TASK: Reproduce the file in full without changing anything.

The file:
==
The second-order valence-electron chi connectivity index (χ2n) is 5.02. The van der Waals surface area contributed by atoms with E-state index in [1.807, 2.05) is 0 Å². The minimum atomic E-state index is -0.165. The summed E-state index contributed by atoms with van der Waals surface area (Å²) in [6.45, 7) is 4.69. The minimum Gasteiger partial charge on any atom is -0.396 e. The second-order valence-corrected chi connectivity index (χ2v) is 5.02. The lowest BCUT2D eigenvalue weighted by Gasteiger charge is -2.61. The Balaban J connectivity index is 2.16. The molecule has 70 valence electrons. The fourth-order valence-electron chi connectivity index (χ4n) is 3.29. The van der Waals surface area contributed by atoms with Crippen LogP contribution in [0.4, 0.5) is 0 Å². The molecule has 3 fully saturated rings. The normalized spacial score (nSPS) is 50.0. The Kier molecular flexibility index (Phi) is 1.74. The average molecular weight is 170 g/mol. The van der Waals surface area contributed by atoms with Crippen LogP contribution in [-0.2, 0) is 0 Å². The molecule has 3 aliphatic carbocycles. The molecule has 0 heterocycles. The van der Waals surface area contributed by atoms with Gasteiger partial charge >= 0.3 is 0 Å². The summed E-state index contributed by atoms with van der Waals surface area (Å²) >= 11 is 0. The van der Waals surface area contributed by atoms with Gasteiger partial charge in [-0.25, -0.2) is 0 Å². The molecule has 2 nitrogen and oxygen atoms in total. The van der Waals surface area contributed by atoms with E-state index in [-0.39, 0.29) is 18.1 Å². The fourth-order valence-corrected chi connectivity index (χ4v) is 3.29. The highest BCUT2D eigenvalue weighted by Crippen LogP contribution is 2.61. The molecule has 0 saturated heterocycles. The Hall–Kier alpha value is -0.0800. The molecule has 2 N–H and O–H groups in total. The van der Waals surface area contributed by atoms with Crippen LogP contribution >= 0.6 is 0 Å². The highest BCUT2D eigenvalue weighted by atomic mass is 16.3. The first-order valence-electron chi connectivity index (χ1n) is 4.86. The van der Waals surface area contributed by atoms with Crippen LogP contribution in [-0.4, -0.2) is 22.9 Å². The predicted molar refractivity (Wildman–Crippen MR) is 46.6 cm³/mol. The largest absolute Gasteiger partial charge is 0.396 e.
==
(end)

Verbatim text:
The second-order valence-electron chi connectivity index (χ2n) is 5.02. The van der Waals surface area contributed by atoms with E-state index in [1.807, 2.05) is 0 Å². The minimum atomic E-state index is -0.165. The summed E-state index contributed by atoms with van der Waals surface area (Å²) in [6.45, 7) is 4.69. The minimum Gasteiger partial charge on any atom is -0.396 e. The second-order valence-corrected chi connectivity index (χ2v) is 5.02. The lowest BCUT2D eigenvalue weighted by Gasteiger charge is -2.61. The Balaban J connectivity index is 2.16. The molecule has 70 valence electrons. The fourth-order valence-electron chi connectivity index (χ4n) is 3.29. The van der Waals surface area contributed by atoms with Crippen LogP contribution in [0.4, 0.5) is 0 Å². The molecule has 3 fully saturated rings. The normalized spacial score (nSPS) is 50.0. The Kier molecular flexibility index (Phi) is 1.74. The average molecular weight is 170 g/mol. The van der Waals surface area contributed by atoms with Crippen LogP contribution in [-0.2, 0) is 0 Å². The molecule has 3 aliphatic carbocycles. The molecule has 0 heterocycles. The van der Waals surface area contributed by atoms with Gasteiger partial charge >= 0.3 is 0 Å². The summed E-state index contributed by atoms with van der Waals surface area (Å²) >= 11 is 0. The van der Waals surface area contributed by atoms with Gasteiger partial charge in [-0.25, -0.2) is 0 Å². The molecule has 2 nitrogen and oxygen atoms in total. The van der Waals surface area contributed by atoms with E-state index in [-0.39, 0.29) is 18.1 Å². The fourth-order valence-corrected chi connectivity index (χ4v) is 3.29. The highest BCUT2D eigenvalue weighted by Crippen LogP contribution is 2.61. The molecule has 0 saturated heterocycles. The Hall–Kier alpha value is -0.0800. The molecule has 2 N–H and O–H groups in total. The van der Waals surface area contributed by atoms with Crippen LogP contribution >= 0.6 is 0 Å². The highest BCUT2D eigenvalue weighted by atomic mass is 16.3. The first-order valence-electron chi connectivity index (χ1n) is 4.86. The van der Waals surface area contributed by atoms with Crippen LogP contribution in [-0.4, -0.2) is 22.9 Å². The predicted molar refractivity (Wildman–Crippen MR) is 46.6 cm³/mol. The largest absolute Gasteiger partial charge is 0.396 e.